If you have no previous experience you face an uphill battle but if you work really hard and squeeze in extra training sessions there is no reason you can’t win a starting position in one of your later college years.

If you are a heavyweight or a 125 pounder you have a much better chance of starting as these weight classes tend to have limited participants.

Will Experience In Other Sports Help Me Wrestle In College With No Experience? 

If you are athletic and have had success in other sports your chance of wrestling in college without experience goes up significantly. If you were a good football player, gymnast, BJJ or Judo athlete you are likely to learn wrestling quickly and have a good chance of making the team.

Gable Steveson of Minnesota (rear) takes down Mason Parris of Michigan en route to an 8-6 decision in the 285-pound final bout at the Big Ten Wrestling Championships at the RAC in Piscataway, N.J. on Sunday, March 8, 2020. (Andrew Mills/NJ Advance Media) Andrew Mills | NJ Advance Media for

A wrestler’s success is greatly influenced by his speed, power, strength, flexibility and endurance. If you have already developed these athletic attributes in other sports your chance of having success in wrestling is much higher than untrained wannabe wrestlers.

If you are a particularly good athlete you may even be able to immediately win a starting position and win matches through just your athletic ability.

For example if you are a great high school football player and you wrestle in the heavyweight division you could overwhelm many of your competition by just using your speed, power and football tackling skills to score at will against your opponents.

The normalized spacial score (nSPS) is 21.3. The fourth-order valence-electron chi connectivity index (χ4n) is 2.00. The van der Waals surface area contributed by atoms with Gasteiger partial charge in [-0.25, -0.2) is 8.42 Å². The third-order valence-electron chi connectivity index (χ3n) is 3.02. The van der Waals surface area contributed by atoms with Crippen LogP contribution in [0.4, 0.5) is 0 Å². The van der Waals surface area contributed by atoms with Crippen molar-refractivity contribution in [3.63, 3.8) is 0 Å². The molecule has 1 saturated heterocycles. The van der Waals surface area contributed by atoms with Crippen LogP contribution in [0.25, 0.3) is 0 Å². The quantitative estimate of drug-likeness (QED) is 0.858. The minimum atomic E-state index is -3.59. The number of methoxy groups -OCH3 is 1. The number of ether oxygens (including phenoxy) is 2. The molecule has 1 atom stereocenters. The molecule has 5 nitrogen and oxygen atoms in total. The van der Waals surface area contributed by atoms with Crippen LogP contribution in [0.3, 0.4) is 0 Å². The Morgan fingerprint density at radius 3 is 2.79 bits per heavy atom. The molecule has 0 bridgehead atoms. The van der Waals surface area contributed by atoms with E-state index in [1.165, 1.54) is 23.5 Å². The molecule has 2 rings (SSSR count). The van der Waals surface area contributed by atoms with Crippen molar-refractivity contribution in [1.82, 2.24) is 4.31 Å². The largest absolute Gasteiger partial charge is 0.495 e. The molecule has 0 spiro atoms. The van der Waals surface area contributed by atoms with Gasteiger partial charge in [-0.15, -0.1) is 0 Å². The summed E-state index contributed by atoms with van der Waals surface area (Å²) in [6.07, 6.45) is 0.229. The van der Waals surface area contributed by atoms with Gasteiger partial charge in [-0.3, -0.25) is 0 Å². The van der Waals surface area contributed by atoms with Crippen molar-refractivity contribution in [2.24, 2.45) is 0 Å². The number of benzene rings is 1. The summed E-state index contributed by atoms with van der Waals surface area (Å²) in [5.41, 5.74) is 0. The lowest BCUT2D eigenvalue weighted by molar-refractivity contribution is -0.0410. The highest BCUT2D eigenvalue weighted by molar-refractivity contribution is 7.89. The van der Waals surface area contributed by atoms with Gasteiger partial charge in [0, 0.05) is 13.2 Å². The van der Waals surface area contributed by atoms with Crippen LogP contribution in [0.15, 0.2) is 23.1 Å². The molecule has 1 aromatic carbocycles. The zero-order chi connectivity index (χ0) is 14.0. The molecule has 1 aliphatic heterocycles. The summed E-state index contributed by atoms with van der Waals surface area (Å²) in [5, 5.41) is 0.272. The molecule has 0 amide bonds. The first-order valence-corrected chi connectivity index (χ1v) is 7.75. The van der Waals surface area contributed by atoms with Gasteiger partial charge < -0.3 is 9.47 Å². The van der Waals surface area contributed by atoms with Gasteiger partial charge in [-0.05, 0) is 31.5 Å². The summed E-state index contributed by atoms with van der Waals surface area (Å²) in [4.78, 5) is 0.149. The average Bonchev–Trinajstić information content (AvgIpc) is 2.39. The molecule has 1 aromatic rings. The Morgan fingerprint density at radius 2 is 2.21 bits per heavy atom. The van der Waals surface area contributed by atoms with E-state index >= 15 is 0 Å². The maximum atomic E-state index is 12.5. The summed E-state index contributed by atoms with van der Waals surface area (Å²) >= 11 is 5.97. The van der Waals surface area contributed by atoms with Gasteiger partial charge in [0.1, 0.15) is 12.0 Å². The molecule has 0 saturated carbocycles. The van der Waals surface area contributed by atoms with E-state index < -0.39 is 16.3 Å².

If you come from a sport similar to wrestling such as BJJ and Judo you also have a great chance of becoming a starter on your college wrestling team. 

BJJ and Judo athletes already know many of the techniques used in wrestling and have some of their own sneaky techniques that could catch wrestlers off guard. BJJ and Judo athletes also are similarly conditioned to wrestlers and understand how to manipulate and control an opponent with different grips and off balancing techniques.


You can start wrestling in college with no experience. Many college wrestling teams particularly Division 2, 3 and JUCO squads are looking for new recruits to fill their empty rosters. However your chance of making the team at a Division 1 powerhouse is very slim.

Your success will depend on your athleticism, how quickly you learn the sport and how competitive your college is. If you train hard and dedicate yourself to the sport of wrestling there is no reason you can not start on your college wrestling team in your senior year.